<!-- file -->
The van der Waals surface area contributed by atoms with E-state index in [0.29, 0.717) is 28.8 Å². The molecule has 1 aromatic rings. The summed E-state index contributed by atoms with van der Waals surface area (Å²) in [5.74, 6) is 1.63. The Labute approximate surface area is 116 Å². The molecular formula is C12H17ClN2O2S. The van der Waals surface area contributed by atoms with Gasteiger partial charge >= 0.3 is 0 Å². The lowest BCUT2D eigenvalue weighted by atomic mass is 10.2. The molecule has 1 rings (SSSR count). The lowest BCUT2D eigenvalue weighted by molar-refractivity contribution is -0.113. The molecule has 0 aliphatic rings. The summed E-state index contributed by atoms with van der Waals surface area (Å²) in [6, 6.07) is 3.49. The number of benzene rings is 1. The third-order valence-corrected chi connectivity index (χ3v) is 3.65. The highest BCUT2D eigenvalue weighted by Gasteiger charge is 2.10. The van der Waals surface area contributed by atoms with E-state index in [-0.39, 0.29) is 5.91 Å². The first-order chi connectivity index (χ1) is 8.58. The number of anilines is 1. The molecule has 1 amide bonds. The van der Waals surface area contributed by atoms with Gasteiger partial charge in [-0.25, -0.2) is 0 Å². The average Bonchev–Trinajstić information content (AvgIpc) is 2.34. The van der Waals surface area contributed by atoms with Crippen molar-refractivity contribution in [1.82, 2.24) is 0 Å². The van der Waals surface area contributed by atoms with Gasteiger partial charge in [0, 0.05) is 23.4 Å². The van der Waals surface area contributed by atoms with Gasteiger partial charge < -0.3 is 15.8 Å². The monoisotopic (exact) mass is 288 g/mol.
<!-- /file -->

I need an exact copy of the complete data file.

The van der Waals surface area contributed by atoms with E-state index in [0.29, 0.717) is 28.8 Å². The molecule has 1 aromatic rings. The summed E-state index contributed by atoms with van der Waals surface area (Å²) in [5.74, 6) is 1.63. The Labute approximate surface area is 116 Å². The molecular formula is C12H17ClN2O2S. The van der Waals surface area contributed by atoms with Gasteiger partial charge >= 0.3 is 0 Å². The lowest BCUT2D eigenvalue weighted by atomic mass is 10.2. The molecule has 1 rings (SSSR count). The lowest BCUT2D eigenvalue weighted by molar-refractivity contribution is -0.113. The molecule has 0 aliphatic rings. The summed E-state index contributed by atoms with van der Waals surface area (Å²) in [6, 6.07) is 3.49. The number of benzene rings is 1. The third-order valence-corrected chi connectivity index (χ3v) is 3.65. The highest BCUT2D eigenvalue weighted by Gasteiger charge is 2.10. The van der Waals surface area contributed by atoms with E-state index in [-0.39, 0.29) is 5.91 Å². The first-order chi connectivity index (χ1) is 8.58. The number of anilines is 1. The molecule has 1 amide bonds. The van der Waals surface area contributed by atoms with Gasteiger partial charge in [-0.25, -0.2) is 0 Å². The average Bonchev–Trinajstić information content (AvgIpc) is 2.34. The van der Waals surface area contributed by atoms with Crippen molar-refractivity contribution in [1.82, 2.24) is 0 Å². The van der Waals surface area contributed by atoms with Gasteiger partial charge in [0, 0.05) is 23.4 Å². The van der Waals surface area contributed by atoms with Gasteiger partial charge < -0.3 is 15.8 Å². The monoisotopic (exact) mass is 288 g/mol.